U.S. sea drones patrol Gulf region

The drones are operated by the Bahrain-based US 5th Fleet’s Task Force 59, created last year to integrate unmanned systems and artificial intelligence into Middle East operations.

WASHINGTON (AFP) — Iran’s recent seizure of unmanned US Navy boats shined a light on a pioneering Pentagon program to develop networks of air, surface and underwater drones for patrolling large regions, meshing their surveillance with artificial intelligence.

The year-old program operates numerous unmanned surface vessels, or USVs, in the waters around the Arabian Peninsula, gathering data and images to be beamed back to collection centers in the Gulf.

The program operated without incident until Iranian forces tried to grab three seven-meter Saildrone Explorer USVs in two incidents, on 29 to 30 August and 1 September.

In the first, a ship of Iran’s Islamic Revolutionary Guard Corps hooked a line to a Saildrone in the Gulf and began towing it away, only releasing it when a US Navy Patrol boat and helicopter sped to the scene.

In the second, an Iranian destroyer picked up two Saildrones in the Red Sea, hoisting them aboard.

Two US Navy destroyers and helicopters quickly descended and persuaded the Iranians to give them up the next day, but only after stripping cameras from them, according to the US military.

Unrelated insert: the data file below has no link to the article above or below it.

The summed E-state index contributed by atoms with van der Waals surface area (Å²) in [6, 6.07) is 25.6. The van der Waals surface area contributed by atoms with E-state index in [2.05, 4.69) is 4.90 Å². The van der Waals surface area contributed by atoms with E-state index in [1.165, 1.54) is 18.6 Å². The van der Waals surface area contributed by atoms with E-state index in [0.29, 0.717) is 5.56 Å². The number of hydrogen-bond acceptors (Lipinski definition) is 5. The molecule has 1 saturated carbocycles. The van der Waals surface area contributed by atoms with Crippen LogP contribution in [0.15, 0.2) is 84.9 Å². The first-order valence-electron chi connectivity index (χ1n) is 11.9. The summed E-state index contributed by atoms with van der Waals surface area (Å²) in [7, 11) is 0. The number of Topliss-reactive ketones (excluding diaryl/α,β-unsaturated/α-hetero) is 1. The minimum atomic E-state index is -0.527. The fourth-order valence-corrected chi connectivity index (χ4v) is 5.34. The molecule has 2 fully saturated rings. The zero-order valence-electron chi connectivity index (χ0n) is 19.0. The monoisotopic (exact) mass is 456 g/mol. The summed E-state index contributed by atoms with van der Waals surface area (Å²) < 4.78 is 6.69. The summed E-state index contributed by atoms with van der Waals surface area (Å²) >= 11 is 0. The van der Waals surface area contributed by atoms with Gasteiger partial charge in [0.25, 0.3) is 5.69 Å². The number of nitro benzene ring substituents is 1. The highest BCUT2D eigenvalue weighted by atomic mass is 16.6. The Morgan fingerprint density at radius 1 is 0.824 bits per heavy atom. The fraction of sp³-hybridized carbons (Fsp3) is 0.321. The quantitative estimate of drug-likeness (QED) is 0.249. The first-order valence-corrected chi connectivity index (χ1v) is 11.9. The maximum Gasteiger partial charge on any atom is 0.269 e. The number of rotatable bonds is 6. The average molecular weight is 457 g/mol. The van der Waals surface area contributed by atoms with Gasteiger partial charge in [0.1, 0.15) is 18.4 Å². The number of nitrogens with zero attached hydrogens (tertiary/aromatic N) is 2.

The Iranians said the USVs were in international shipping lanes and were picked up “to prevent possible accidents.”

The US Navy said the USVs were operating well out of shipping lanes and unarmed.

Vice Admiral Brad Cooper, commander of US Naval Forces Central Command, called the Iranian actions “flagrant, unwarranted and inconsistent with the behavior of a professional maritime force.”

US forces “will continue to fly, sail and operate anywhere international law allows,” he added.

The drones are operated by the Bahrain-based US 5th Fleet’s Task Force 59, created last year to integrate unmanned systems and artificial intelligence into Middle East operations.

Airborne and subsea drones are pretty well developed and proven, but unmanned surface boats are much newer and yet essential for the future, 5th Fleet spokesman Commander Tim Hawkins told AFP.

Since starting last year, the US Navy and regional partners have deployed both slow USVs like Saildrones and battery-powered speedboats like the Mantas T-12.


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